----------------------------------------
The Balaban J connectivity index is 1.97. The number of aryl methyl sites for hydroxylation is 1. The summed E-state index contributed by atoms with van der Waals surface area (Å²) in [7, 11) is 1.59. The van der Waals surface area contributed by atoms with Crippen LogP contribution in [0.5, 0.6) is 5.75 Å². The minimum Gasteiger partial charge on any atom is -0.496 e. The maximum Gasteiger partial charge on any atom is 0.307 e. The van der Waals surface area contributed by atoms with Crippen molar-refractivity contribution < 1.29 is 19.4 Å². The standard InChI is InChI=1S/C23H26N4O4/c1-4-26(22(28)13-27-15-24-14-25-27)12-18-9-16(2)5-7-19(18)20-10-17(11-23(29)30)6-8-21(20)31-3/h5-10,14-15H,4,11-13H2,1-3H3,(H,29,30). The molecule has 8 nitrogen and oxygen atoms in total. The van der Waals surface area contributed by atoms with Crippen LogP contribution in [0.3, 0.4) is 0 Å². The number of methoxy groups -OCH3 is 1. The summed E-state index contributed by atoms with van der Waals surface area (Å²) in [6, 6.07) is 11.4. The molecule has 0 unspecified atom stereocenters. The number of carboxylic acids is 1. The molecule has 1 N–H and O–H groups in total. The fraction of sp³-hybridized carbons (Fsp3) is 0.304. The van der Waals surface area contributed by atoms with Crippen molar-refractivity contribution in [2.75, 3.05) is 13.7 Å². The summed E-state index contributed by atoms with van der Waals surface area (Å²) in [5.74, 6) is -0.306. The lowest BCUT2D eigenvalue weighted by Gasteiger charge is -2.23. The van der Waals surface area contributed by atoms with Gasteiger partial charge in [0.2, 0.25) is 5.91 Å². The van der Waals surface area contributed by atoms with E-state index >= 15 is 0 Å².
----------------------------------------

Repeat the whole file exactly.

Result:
The Balaban J connectivity index is 1.97. The number of aryl methyl sites for hydroxylation is 1. The summed E-state index contributed by atoms with van der Waals surface area (Å²) in [7, 11) is 1.59. The van der Waals surface area contributed by atoms with Crippen LogP contribution in [0.5, 0.6) is 5.75 Å². The minimum Gasteiger partial charge on any atom is -0.496 e. The maximum Gasteiger partial charge on any atom is 0.307 e. The van der Waals surface area contributed by atoms with Crippen molar-refractivity contribution < 1.29 is 19.4 Å². The standard InChI is InChI=1S/C23H26N4O4/c1-4-26(22(28)13-27-15-24-14-25-27)12-18-9-16(2)5-7-19(18)20-10-17(11-23(29)30)6-8-21(20)31-3/h5-10,14-15H,4,11-13H2,1-3H3,(H,29,30). The molecule has 8 nitrogen and oxygen atoms in total. The van der Waals surface area contributed by atoms with Crippen LogP contribution in [0.3, 0.4) is 0 Å². The number of methoxy groups -OCH3 is 1. The summed E-state index contributed by atoms with van der Waals surface area (Å²) in [6, 6.07) is 11.4. The molecule has 0 unspecified atom stereocenters. The number of carboxylic acids is 1. The molecule has 1 N–H and O–H groups in total. The fraction of sp³-hybridized carbons (Fsp3) is 0.304. The van der Waals surface area contributed by atoms with Crippen molar-refractivity contribution in [2.75, 3.05) is 13.7 Å². The summed E-state index contributed by atoms with van der Waals surface area (Å²) in [5.74, 6) is -0.306. The lowest BCUT2D eigenvalue weighted by Gasteiger charge is -2.23. The van der Waals surface area contributed by atoms with Gasteiger partial charge in [0.2, 0.25) is 5.91 Å². The van der Waals surface area contributed by atoms with E-state index >= 15 is 0 Å².